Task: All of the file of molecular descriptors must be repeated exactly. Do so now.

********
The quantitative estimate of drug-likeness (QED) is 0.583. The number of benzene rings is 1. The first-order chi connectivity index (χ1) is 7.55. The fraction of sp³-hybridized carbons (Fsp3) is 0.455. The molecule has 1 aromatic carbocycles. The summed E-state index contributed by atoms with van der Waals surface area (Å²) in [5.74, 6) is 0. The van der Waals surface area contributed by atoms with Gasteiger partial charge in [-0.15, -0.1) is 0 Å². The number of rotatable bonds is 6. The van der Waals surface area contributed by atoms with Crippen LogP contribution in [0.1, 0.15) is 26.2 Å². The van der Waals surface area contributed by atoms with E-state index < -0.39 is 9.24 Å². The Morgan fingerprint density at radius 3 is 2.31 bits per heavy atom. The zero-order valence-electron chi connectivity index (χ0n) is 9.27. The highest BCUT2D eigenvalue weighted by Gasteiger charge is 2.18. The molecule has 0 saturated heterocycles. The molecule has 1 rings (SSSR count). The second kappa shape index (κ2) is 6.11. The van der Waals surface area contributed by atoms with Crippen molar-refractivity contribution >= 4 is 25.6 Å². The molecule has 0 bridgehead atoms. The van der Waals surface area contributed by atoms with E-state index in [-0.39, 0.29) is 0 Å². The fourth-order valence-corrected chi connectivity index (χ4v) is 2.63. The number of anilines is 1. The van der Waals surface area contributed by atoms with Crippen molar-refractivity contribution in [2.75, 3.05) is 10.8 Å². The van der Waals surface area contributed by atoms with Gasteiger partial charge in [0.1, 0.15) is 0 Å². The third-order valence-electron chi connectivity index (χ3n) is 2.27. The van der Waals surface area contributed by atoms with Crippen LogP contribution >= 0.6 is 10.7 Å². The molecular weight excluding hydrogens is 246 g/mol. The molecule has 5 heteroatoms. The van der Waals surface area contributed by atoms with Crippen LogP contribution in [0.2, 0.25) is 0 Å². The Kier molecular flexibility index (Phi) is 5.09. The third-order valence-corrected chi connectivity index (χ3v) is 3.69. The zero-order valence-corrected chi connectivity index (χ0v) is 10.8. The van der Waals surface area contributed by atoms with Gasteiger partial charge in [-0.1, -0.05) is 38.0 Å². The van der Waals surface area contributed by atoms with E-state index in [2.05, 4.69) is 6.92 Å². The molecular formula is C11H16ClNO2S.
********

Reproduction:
The quantitative estimate of drug-likeness (QED) is 0.583. The number of benzene rings is 1. The first-order chi connectivity index (χ1) is 7.55. The fraction of sp³-hybridized carbons (Fsp3) is 0.455. The molecule has 1 aromatic carbocycles. The summed E-state index contributed by atoms with van der Waals surface area (Å²) in [5.74, 6) is 0. The van der Waals surface area contributed by atoms with Gasteiger partial charge in [-0.15, -0.1) is 0 Å². The number of rotatable bonds is 6. The van der Waals surface area contributed by atoms with Crippen LogP contribution in [0.1, 0.15) is 26.2 Å². The van der Waals surface area contributed by atoms with E-state index < -0.39 is 9.24 Å². The Morgan fingerprint density at radius 3 is 2.31 bits per heavy atom. The zero-order valence-electron chi connectivity index (χ0n) is 9.27. The highest BCUT2D eigenvalue weighted by Gasteiger charge is 2.18. The molecule has 0 saturated heterocycles. The molecule has 1 rings (SSSR count). The second kappa shape index (κ2) is 6.11. The van der Waals surface area contributed by atoms with Crippen molar-refractivity contribution >= 4 is 25.6 Å². The molecule has 0 bridgehead atoms. The van der Waals surface area contributed by atoms with E-state index in [-0.39, 0.29) is 0 Å². The fourth-order valence-corrected chi connectivity index (χ4v) is 2.63. The number of anilines is 1. The van der Waals surface area contributed by atoms with Crippen molar-refractivity contribution in [2.75, 3.05) is 10.8 Å². The van der Waals surface area contributed by atoms with Gasteiger partial charge in [0.1, 0.15) is 0 Å². The third-order valence-electron chi connectivity index (χ3n) is 2.27. The van der Waals surface area contributed by atoms with Crippen LogP contribution >= 0.6 is 10.7 Å². The molecular weight excluding hydrogens is 246 g/mol. The molecule has 5 heteroatoms. The van der Waals surface area contributed by atoms with Crippen LogP contribution in [0.2, 0.25) is 0 Å². The Kier molecular flexibility index (Phi) is 5.09. The third-order valence-corrected chi connectivity index (χ3v) is 3.69. The zero-order valence-corrected chi connectivity index (χ0v) is 10.8. The van der Waals surface area contributed by atoms with Gasteiger partial charge in [-0.1, -0.05) is 38.0 Å². The van der Waals surface area contributed by atoms with E-state index in [2.05, 4.69) is 6.92 Å². The molecular formula is C11H16ClNO2S.